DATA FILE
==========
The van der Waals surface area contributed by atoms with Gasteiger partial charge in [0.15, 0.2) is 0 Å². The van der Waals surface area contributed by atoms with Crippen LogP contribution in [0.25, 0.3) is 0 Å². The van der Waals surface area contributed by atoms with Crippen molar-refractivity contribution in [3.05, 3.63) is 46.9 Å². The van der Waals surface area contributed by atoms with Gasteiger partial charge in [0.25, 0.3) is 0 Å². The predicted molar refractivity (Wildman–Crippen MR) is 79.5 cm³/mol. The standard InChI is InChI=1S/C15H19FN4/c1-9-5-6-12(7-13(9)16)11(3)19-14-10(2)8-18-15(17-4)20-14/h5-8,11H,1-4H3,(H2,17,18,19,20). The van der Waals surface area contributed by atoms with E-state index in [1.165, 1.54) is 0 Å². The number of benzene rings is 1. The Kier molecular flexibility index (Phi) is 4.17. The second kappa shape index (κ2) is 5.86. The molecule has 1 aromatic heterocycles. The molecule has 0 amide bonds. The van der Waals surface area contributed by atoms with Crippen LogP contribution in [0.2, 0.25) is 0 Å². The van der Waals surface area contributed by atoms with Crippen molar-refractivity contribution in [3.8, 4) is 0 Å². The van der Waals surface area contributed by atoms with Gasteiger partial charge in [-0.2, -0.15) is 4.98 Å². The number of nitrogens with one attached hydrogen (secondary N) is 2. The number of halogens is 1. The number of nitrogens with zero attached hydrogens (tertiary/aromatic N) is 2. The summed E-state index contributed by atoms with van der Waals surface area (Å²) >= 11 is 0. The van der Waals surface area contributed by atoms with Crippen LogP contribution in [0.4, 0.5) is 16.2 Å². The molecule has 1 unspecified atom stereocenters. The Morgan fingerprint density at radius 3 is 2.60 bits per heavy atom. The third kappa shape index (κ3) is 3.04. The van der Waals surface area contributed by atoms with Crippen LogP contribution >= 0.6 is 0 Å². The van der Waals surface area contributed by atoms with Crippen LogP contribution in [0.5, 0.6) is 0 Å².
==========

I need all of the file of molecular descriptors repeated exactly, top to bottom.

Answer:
The van der Waals surface area contributed by atoms with Gasteiger partial charge in [0.15, 0.2) is 0 Å². The van der Waals surface area contributed by atoms with Crippen LogP contribution in [0.25, 0.3) is 0 Å². The van der Waals surface area contributed by atoms with Crippen molar-refractivity contribution in [3.05, 3.63) is 46.9 Å². The van der Waals surface area contributed by atoms with Gasteiger partial charge in [0.25, 0.3) is 0 Å². The predicted molar refractivity (Wildman–Crippen MR) is 79.5 cm³/mol. The standard InChI is InChI=1S/C15H19FN4/c1-9-5-6-12(7-13(9)16)11(3)19-14-10(2)8-18-15(17-4)20-14/h5-8,11H,1-4H3,(H2,17,18,19,20). The van der Waals surface area contributed by atoms with E-state index in [1.165, 1.54) is 0 Å². The number of benzene rings is 1. The Kier molecular flexibility index (Phi) is 4.17. The second kappa shape index (κ2) is 5.86. The molecule has 1 aromatic heterocycles. The molecule has 0 amide bonds. The van der Waals surface area contributed by atoms with Crippen LogP contribution in [0.2, 0.25) is 0 Å². The van der Waals surface area contributed by atoms with Crippen molar-refractivity contribution in [3.8, 4) is 0 Å². The van der Waals surface area contributed by atoms with Gasteiger partial charge in [-0.2, -0.15) is 4.98 Å². The number of nitrogens with one attached hydrogen (secondary N) is 2. The number of halogens is 1. The number of nitrogens with zero attached hydrogens (tertiary/aromatic N) is 2. The summed E-state index contributed by atoms with van der Waals surface area (Å²) >= 11 is 0. The van der Waals surface area contributed by atoms with Crippen LogP contribution in [0.4, 0.5) is 16.2 Å². The molecule has 1 unspecified atom stereocenters. The Morgan fingerprint density at radius 3 is 2.60 bits per heavy atom. The third kappa shape index (κ3) is 3.04. The van der Waals surface area contributed by atoms with Crippen LogP contribution >= 0.6 is 0 Å². The van der Waals surface area contributed by atoms with Crippen LogP contribution in [0.5, 0.6) is 0 Å².